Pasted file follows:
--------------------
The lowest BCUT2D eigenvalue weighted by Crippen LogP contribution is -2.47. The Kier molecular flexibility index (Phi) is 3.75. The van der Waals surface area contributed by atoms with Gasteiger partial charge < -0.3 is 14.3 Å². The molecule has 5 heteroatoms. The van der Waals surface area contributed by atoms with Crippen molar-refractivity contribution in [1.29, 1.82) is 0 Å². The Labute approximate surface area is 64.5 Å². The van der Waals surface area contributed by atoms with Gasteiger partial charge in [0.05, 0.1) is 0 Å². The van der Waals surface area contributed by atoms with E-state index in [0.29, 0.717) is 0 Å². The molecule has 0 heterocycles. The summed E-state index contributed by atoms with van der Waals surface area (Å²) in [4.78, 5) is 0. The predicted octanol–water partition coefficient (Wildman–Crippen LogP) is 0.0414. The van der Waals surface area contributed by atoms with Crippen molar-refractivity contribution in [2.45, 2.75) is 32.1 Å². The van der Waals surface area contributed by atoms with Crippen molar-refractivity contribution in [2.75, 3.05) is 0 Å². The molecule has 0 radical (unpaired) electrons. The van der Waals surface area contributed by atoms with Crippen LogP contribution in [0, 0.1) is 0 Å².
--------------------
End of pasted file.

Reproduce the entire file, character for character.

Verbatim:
The lowest BCUT2D eigenvalue weighted by Crippen LogP contribution is -2.47. The Kier molecular flexibility index (Phi) is 3.75. The van der Waals surface area contributed by atoms with Gasteiger partial charge < -0.3 is 14.3 Å². The molecule has 5 heteroatoms. The van der Waals surface area contributed by atoms with Crippen molar-refractivity contribution in [1.29, 1.82) is 0 Å². The Labute approximate surface area is 64.5 Å². The van der Waals surface area contributed by atoms with Gasteiger partial charge in [0.05, 0.1) is 0 Å². The van der Waals surface area contributed by atoms with E-state index in [0.29, 0.717) is 0 Å². The molecule has 0 heterocycles. The summed E-state index contributed by atoms with van der Waals surface area (Å²) in [4.78, 5) is 0. The predicted octanol–water partition coefficient (Wildman–Crippen LogP) is 0.0414. The van der Waals surface area contributed by atoms with Crippen molar-refractivity contribution in [2.45, 2.75) is 32.1 Å². The van der Waals surface area contributed by atoms with Crippen molar-refractivity contribution in [2.75, 3.05) is 0 Å². The molecule has 0 radical (unpaired) electrons. The van der Waals surface area contributed by atoms with Crippen LogP contribution in [0, 0.1) is 0 Å².